Autism mum’s new perspective.
I have two children with Autism Spectrum Disorder (ASD), both boys, Philip, 15, and Giovanni, 11.
They are as different as different can be, which is one of the most interesting parts of autism. My brilliant sons are unique and gifted and have so much to offer the world.
Sadly, majority of the world doesn’t accept them yet. Of those who accept them, not many understand how their minds work.
How could they, when even I, their own mother, is still trying to figure it out.
My children are both ‘high functioning’, but in completely different ways, but I am learning each and every day how to best help them navigate the world.
But I can’t do it alone.
Since each of my boys have been diagnosed, I’ve gathered together little crews for each of them, made up of those people who help them become the best versions of themselves.
I’ve been more surprised by who hasn’t formed part of their crews than I have about who has.
My mother has been a surprise member of my eldest son’s crew. She is the other parent to him, since my separation from my husband in 2018. Together, we understand exactly how my son ticks, and what to do when it all falls apart.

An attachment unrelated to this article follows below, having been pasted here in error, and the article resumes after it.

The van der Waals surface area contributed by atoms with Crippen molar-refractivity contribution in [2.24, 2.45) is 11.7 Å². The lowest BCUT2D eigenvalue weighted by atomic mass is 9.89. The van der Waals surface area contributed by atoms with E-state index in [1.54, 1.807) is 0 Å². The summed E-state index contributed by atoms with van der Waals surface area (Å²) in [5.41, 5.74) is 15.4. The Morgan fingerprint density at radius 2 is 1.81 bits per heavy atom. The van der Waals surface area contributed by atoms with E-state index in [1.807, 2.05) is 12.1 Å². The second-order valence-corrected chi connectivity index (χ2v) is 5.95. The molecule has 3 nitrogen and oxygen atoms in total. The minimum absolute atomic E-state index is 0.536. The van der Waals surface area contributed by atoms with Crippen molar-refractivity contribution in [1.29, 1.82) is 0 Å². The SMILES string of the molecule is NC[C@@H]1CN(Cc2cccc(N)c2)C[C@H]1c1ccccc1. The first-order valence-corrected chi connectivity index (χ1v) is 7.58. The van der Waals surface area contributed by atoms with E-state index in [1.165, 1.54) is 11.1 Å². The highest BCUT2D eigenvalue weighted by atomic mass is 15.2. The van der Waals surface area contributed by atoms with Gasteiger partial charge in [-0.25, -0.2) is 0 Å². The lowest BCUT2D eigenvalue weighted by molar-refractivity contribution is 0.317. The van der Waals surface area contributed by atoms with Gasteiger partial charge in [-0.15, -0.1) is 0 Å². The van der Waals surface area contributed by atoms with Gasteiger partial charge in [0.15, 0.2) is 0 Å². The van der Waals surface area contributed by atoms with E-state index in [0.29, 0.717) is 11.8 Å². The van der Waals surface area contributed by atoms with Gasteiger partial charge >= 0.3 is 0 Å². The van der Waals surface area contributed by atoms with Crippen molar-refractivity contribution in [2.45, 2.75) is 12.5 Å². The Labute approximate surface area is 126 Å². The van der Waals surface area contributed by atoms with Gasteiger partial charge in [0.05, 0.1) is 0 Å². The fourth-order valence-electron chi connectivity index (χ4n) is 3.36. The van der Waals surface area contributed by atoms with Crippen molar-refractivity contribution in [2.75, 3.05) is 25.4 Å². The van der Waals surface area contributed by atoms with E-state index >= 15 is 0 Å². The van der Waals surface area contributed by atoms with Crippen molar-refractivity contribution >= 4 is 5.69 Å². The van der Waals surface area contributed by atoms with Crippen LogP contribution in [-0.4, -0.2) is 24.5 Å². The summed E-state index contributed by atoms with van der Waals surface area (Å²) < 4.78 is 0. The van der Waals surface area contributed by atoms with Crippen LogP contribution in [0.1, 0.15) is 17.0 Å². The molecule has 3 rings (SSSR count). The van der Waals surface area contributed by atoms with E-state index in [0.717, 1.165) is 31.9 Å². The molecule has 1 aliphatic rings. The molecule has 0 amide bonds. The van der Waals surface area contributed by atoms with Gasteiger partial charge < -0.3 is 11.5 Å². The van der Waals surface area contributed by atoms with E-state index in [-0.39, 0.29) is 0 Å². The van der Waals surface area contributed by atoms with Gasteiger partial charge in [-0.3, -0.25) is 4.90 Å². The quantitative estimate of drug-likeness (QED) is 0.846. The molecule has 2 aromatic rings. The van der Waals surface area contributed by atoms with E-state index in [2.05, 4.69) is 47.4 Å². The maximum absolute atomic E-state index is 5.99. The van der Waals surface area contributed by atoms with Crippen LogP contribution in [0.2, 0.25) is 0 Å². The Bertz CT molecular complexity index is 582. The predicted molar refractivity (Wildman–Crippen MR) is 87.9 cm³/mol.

We are joined by his little sister Caterina, nine, who together with me helps Philip and Giovanni through daily life, checking in on them and accepting their autism and the highs and lows living with two very different people with autism can bring.
My nephew Peter is a crucial member of Philip’s crew. Then there is his psychologist Jodie, who for the past two years has been crucial to his health and well-being.
For Giovanni’s crew, we are joined by both Philip and Caterina. I call Philip the ‘Giovanni whisperer’. He knows better than anyone how Giovanni is, and Caterina is one of the only people in the world with whom Giovanni can play for hours. But the most important member of Giovanni’s crew is his occupational therapist Karen.
Giovanni was diagnosed years before Philip, and through Karen I have learned so much. She has generously shared her expertise and as a result of her incredible work, I am a more than capable autism mum. She gets almost more excited than I do when Giovanni makes a major breakthrough. Giovanni’s teacher at his new school is a new and treasured member of Giovanni’s crew.
I don’t know what I’d do without each and every one of these incredible people in my son’s lives.
I find the way we choose to live in the modern world quite strange. We each live in separate houses and try and do everything ourselves. How? Why? We struggle at the best of times, not to mention when you have children with additional challenges.
It takes a village, or a ‘crew’, as Autism Awareness Australia calls it, and this April, during Autism Awareness Month, I want to let my son’s crew members know how incredible grateful we are to have them in our lives.